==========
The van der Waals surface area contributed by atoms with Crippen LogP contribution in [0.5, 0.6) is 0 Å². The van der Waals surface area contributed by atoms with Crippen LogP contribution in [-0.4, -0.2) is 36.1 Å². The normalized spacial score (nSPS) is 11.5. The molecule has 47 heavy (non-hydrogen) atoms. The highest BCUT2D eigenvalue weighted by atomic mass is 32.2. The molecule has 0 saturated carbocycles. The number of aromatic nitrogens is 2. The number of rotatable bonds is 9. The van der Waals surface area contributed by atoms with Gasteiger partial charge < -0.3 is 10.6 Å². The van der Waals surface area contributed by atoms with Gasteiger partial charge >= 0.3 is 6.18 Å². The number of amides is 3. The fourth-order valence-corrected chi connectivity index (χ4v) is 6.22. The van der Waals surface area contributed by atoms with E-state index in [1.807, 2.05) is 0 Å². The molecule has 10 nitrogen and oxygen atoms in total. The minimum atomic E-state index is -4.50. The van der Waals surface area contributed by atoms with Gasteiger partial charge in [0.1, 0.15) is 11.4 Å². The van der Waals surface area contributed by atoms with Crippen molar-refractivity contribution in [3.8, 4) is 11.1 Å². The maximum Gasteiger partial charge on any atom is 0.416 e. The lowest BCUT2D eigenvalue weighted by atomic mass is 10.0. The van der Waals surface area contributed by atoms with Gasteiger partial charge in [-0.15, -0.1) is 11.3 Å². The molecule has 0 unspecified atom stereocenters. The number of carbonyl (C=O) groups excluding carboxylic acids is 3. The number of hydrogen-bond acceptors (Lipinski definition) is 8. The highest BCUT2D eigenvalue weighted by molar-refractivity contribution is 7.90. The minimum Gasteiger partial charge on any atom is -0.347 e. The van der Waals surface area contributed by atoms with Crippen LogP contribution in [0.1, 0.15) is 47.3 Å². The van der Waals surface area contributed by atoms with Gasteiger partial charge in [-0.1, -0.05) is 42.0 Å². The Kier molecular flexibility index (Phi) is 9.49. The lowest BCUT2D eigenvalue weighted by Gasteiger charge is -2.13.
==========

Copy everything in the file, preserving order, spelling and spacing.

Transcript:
The van der Waals surface area contributed by atoms with Crippen LogP contribution in [0.5, 0.6) is 0 Å². The van der Waals surface area contributed by atoms with Crippen LogP contribution in [-0.4, -0.2) is 36.1 Å². The normalized spacial score (nSPS) is 11.5. The molecule has 47 heavy (non-hydrogen) atoms. The highest BCUT2D eigenvalue weighted by atomic mass is 32.2. The molecule has 0 saturated carbocycles. The number of aromatic nitrogens is 2. The number of rotatable bonds is 9. The van der Waals surface area contributed by atoms with Gasteiger partial charge < -0.3 is 10.6 Å². The van der Waals surface area contributed by atoms with Gasteiger partial charge >= 0.3 is 6.18 Å². The number of amides is 3. The fourth-order valence-corrected chi connectivity index (χ4v) is 6.22. The van der Waals surface area contributed by atoms with E-state index in [1.807, 2.05) is 0 Å². The molecule has 10 nitrogen and oxygen atoms in total. The minimum atomic E-state index is -4.50. The van der Waals surface area contributed by atoms with Gasteiger partial charge in [0.1, 0.15) is 11.4 Å². The van der Waals surface area contributed by atoms with Crippen molar-refractivity contribution in [3.8, 4) is 11.1 Å². The maximum Gasteiger partial charge on any atom is 0.416 e. The lowest BCUT2D eigenvalue weighted by atomic mass is 10.0. The van der Waals surface area contributed by atoms with Gasteiger partial charge in [-0.15, -0.1) is 11.3 Å². The molecule has 0 unspecified atom stereocenters. The number of carbonyl (C=O) groups excluding carboxylic acids is 3. The number of hydrogen-bond acceptors (Lipinski definition) is 8. The highest BCUT2D eigenvalue weighted by molar-refractivity contribution is 7.90. The minimum Gasteiger partial charge on any atom is -0.347 e. The van der Waals surface area contributed by atoms with Crippen LogP contribution in [0.1, 0.15) is 47.3 Å². The van der Waals surface area contributed by atoms with Gasteiger partial charge in [-0.1, -0.05) is 42.0 Å². The Kier molecular flexibility index (Phi) is 9.49. The lowest BCUT2D eigenvalue weighted by Gasteiger charge is -2.13.